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  #1  
Old 06-02-2005, 08:09 AM
pontes pontes is offline
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How important is drawing for sculptors?

Anyone here other than me think that drawing is by far more important than actually doing the sculpture?

I think that drawing is much more important to a sculptor than it is to a painter. But that is just moi.
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  #2  
Old 06-02-2005, 10:51 AM
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iron ant iron ant is offline
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Re: How important is drawing for sculptors?

Quote:
Originally Posted by pontes
Anyone here other than me think that drawing is by far more important than actually doing the sculpture?

I think that drawing is much more important to a sculptor than it is to a painter. But that is just moi.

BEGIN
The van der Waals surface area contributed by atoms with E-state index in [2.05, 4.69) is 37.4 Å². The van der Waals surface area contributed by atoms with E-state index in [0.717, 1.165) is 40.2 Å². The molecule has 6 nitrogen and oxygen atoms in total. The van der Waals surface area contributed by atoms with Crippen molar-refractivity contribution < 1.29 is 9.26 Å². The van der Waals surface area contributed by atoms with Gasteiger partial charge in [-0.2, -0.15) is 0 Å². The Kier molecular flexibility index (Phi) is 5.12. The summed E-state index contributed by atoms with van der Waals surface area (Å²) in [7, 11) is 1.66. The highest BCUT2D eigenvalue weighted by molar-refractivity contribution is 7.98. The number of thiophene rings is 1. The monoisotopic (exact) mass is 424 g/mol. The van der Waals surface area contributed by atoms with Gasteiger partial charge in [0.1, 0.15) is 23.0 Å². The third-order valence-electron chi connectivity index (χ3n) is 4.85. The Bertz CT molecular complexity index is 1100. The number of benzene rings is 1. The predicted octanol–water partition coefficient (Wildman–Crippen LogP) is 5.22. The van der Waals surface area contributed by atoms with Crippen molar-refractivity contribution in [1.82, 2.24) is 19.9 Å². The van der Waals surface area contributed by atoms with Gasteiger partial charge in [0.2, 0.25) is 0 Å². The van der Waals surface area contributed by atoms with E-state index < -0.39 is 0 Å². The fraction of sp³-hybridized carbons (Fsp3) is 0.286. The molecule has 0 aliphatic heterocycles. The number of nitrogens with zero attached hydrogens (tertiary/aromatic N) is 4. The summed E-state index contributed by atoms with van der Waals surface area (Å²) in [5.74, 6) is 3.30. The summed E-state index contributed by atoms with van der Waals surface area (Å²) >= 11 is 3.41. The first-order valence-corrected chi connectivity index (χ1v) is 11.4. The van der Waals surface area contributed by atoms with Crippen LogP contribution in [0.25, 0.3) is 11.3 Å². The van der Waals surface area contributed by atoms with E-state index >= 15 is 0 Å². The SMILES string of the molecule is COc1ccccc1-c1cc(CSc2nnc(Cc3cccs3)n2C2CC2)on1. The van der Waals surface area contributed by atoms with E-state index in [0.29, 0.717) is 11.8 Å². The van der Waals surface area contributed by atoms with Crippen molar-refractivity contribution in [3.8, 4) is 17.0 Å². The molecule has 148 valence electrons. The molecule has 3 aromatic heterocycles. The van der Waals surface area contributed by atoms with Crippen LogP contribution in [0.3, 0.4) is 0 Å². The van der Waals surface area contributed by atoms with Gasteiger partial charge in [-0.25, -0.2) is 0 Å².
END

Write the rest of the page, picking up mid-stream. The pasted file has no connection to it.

Dude are you Tripping.I never had drawings for fifteen years ,and I metal sculpted full time.I enjoy the freedom of sculpting from my head with the materials at hand.Sure I would sometimes do thumbnails during the fabrication,but I work 3-d not 2-d.Now in the last five years I have had to have drawings because I do mostly commission work,but they are for the client more than me.I will also be a man and emmit that not drawing that swell has made commission work more difficult.I am in the process of designing a sculpture for the University I attend,and it has to be on paper to get the contracts ect,but seeing it in my head and drawing it 3-d are two different things.I imagine are high tech sculptors today have computer generated 3-d drawings,with cd to send to fab shop to pre cut their parts.I will post one of my early sculptures that was not drawn ,and actually started out as something else until I turned it upsidedown to weld.good thread to get the blood boiling in the morning.........m3